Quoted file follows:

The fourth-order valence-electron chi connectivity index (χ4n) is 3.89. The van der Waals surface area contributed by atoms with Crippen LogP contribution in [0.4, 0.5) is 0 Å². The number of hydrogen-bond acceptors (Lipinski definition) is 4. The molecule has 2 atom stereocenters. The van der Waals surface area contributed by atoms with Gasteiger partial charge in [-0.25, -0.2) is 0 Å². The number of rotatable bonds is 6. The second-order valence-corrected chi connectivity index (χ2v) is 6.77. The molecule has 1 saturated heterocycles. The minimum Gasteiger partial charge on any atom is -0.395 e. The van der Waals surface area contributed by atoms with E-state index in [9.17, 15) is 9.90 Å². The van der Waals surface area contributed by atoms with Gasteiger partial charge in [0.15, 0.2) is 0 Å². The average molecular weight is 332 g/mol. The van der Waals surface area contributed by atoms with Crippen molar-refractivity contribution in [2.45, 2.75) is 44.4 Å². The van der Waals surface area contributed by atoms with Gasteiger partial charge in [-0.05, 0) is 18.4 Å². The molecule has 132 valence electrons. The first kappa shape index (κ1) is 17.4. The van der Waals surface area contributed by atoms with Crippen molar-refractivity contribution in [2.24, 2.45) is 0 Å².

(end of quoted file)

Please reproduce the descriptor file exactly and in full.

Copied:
The fourth-order valence-electron chi connectivity index (χ4n) is 3.89. The van der Waals surface area contributed by atoms with Crippen LogP contribution in [0.4, 0.5) is 0 Å². The number of hydrogen-bond acceptors (Lipinski definition) is 4. The molecule has 2 atom stereocenters. The van der Waals surface area contributed by atoms with Gasteiger partial charge in [-0.25, -0.2) is 0 Å². The number of rotatable bonds is 6. The second-order valence-corrected chi connectivity index (χ2v) is 6.77. The molecule has 1 saturated heterocycles. The minimum Gasteiger partial charge on any atom is -0.395 e. The van der Waals surface area contributed by atoms with E-state index in [9.17, 15) is 9.90 Å². The van der Waals surface area contributed by atoms with Gasteiger partial charge in [0.15, 0.2) is 0 Å². The average molecular weight is 332 g/mol. The van der Waals surface area contributed by atoms with Crippen molar-refractivity contribution in [2.45, 2.75) is 44.4 Å². The van der Waals surface area contributed by atoms with Gasteiger partial charge in [-0.05, 0) is 18.4 Å². The molecule has 132 valence electrons. The first kappa shape index (κ1) is 17.4. The van der Waals surface area contributed by atoms with Crippen molar-refractivity contribution in [2.24, 2.45) is 0 Å².